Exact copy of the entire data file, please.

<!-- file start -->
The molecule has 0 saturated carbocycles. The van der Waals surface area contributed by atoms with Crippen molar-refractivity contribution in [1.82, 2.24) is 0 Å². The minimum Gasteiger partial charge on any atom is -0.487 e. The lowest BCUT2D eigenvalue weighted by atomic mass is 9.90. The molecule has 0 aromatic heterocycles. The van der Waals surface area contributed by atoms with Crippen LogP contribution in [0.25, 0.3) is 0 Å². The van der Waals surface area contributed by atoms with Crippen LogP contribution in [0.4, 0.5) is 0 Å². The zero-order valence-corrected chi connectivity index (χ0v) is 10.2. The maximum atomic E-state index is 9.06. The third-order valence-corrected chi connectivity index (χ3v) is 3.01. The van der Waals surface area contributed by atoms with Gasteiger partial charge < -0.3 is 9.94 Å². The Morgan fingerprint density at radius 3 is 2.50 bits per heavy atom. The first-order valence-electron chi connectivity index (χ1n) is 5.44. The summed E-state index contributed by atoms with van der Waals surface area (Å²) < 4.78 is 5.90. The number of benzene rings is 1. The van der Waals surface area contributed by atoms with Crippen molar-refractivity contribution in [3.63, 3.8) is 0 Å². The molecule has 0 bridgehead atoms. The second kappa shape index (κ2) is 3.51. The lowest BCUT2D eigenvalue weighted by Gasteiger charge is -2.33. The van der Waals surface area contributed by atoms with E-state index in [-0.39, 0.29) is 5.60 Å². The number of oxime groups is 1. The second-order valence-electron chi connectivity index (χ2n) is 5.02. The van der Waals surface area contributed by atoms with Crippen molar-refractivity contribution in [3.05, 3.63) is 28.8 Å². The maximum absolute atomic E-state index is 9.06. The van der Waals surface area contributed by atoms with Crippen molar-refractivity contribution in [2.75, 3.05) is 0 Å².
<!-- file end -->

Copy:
The molecule has 0 saturated carbocycles. The van der Waals surface area contributed by atoms with Crippen molar-refractivity contribution in [1.82, 2.24) is 0 Å². The minimum Gasteiger partial charge on any atom is -0.487 e. The lowest BCUT2D eigenvalue weighted by atomic mass is 9.90. The molecule has 0 aromatic heterocycles. The van der Waals surface area contributed by atoms with Crippen LogP contribution in [0.25, 0.3) is 0 Å². The van der Waals surface area contributed by atoms with Crippen LogP contribution in [0.4, 0.5) is 0 Å². The zero-order valence-corrected chi connectivity index (χ0v) is 10.2. The maximum atomic E-state index is 9.06. The third-order valence-corrected chi connectivity index (χ3v) is 3.01. The van der Waals surface area contributed by atoms with Gasteiger partial charge < -0.3 is 9.94 Å². The Morgan fingerprint density at radius 3 is 2.50 bits per heavy atom. The first-order valence-electron chi connectivity index (χ1n) is 5.44. The summed E-state index contributed by atoms with van der Waals surface area (Å²) < 4.78 is 5.90. The number of benzene rings is 1. The van der Waals surface area contributed by atoms with Crippen molar-refractivity contribution in [3.63, 3.8) is 0 Å². The molecule has 0 bridgehead atoms. The second kappa shape index (κ2) is 3.51. The lowest BCUT2D eigenvalue weighted by Gasteiger charge is -2.33. The van der Waals surface area contributed by atoms with E-state index in [-0.39, 0.29) is 5.60 Å². The number of oxime groups is 1. The second-order valence-electron chi connectivity index (χ2n) is 5.02. The van der Waals surface area contributed by atoms with Crippen molar-refractivity contribution in [3.05, 3.63) is 28.8 Å². The maximum absolute atomic E-state index is 9.06. The van der Waals surface area contributed by atoms with Crippen molar-refractivity contribution in [2.75, 3.05) is 0 Å².